Southeastern Brazil Part II Oct 15—25, 2007

Posted by Kevin Zimmer


Kevin Zimmer

Kevin Zimmer has authored three books and numerous papers dealing with field identification and bird-finding in North America. His book, Birding in the American West: A Han...

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Espírito Santo was, as always, excellent. We began with a search for the Cherry-throated Tanager, an ultra-rare species that we had scored on 7 occasions out of 8 prior attempts. This time we were not so lucky. The region was in the midst of a severe drought, which dampened vocalization and the responsiveness of many species. Although we heard the tanager, it was unresponsive, and eluded us despite much effort. Given that the entire known population of this species consists of fewer than 20 birds, finding it is never a given, and to have enjoyed our previous level of success is truly remarkable.

While searching for the tanager, we encountered lots of other birds, among them some of the most sought-after Atlantic Forest endemics. Topping the list was the elegant and rarely seen Shrike-like Cotinga (or Elegant Mourner), followed by the bizarrely beautiful Swallow-tailed Cotinga, and the seldom seen Black-legged Dacnis. A Brown Tinamou seen virtually at arm's-length was another real prize. The Santa Teresa area brought us a hummingbird feeder extravaganza, wherein one had to decide whether to ogle the whopping-big Swallow-tailed Hummingbird or the bee-sized Frilled Coquette. It was here that we were treated to a Ruby Topaz Hummingbird—a species that we regularly see in northeast Brazil, but a first for this tour. Nova Lombardia gave us tail-quivering Oustalet's Tyrannulets, singing Wied's Tyrant-Manakins, a pair of enigmatic Rufous-brown Solitaires, a spectacular low-soaring White-necked Hawk, and a superb Tawny-browed Owl, among many other highlights.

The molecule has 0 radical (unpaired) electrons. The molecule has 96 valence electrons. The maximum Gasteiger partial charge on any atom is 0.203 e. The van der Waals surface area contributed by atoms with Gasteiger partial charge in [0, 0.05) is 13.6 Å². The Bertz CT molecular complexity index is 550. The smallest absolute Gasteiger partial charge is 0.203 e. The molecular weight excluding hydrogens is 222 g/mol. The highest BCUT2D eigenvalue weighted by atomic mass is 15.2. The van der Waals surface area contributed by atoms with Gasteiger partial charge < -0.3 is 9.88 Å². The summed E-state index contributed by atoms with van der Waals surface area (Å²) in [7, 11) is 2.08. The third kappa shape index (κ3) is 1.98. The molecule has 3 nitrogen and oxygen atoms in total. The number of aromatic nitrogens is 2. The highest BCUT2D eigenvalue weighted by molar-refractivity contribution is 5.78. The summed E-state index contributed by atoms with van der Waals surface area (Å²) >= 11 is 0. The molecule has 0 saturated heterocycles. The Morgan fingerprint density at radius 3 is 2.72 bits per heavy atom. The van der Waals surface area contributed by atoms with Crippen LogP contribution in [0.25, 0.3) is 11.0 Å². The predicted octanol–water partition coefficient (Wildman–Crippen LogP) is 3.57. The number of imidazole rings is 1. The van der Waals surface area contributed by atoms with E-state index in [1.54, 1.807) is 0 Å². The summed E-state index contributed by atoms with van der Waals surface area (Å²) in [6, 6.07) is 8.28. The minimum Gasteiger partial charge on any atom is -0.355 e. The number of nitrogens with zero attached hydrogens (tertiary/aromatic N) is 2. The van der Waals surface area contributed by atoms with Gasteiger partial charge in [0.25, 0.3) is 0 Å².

Then, it was on to Linhares, where we concluded our tour with a bang. Linhares CVRD Reserve offered up exceptional views of the ultra-rare Red-billed Curassow (male and female) and Plumbeous Antvireos, fine studies of flashy Red-browed Parrots, tiny Minute Hermits, Black-headed Berryeater, White-crowned Manakin, and many others. But top highlights here were shared between a dramatic Long-tailed Potoo on a roost, and a flock of stunning Ochre-marked Parakeets that we taped into some palms at point-blank range in beautiful afternoon sun. The mammals even gave the birds a run for their money here, as we were treated to fine views of two Brazilian tapirs and a daytime ocelot, which vied with our earlier spectacular views of buffy-headed marmosets (from Caetés and Nova Lombardia) for best mammals of the trip.

Along the way, we enjoyed numerous wonderful meals (including visits to multiple churrascarias), sinfully good icy caipirinhas, and loads of famously friendly Brazilian hospitality. All in all, a most congenial group of birders saw a bunch of really special birds, and had great fun in the process!

Favorite Birds of the Trip (as voted by the group):

1. Ochre-marked Parakeet

2. Tawny-browed Owl, Red-browed Parrot, Long-tailed Potoo, and Brown Tinamou (four-way tie)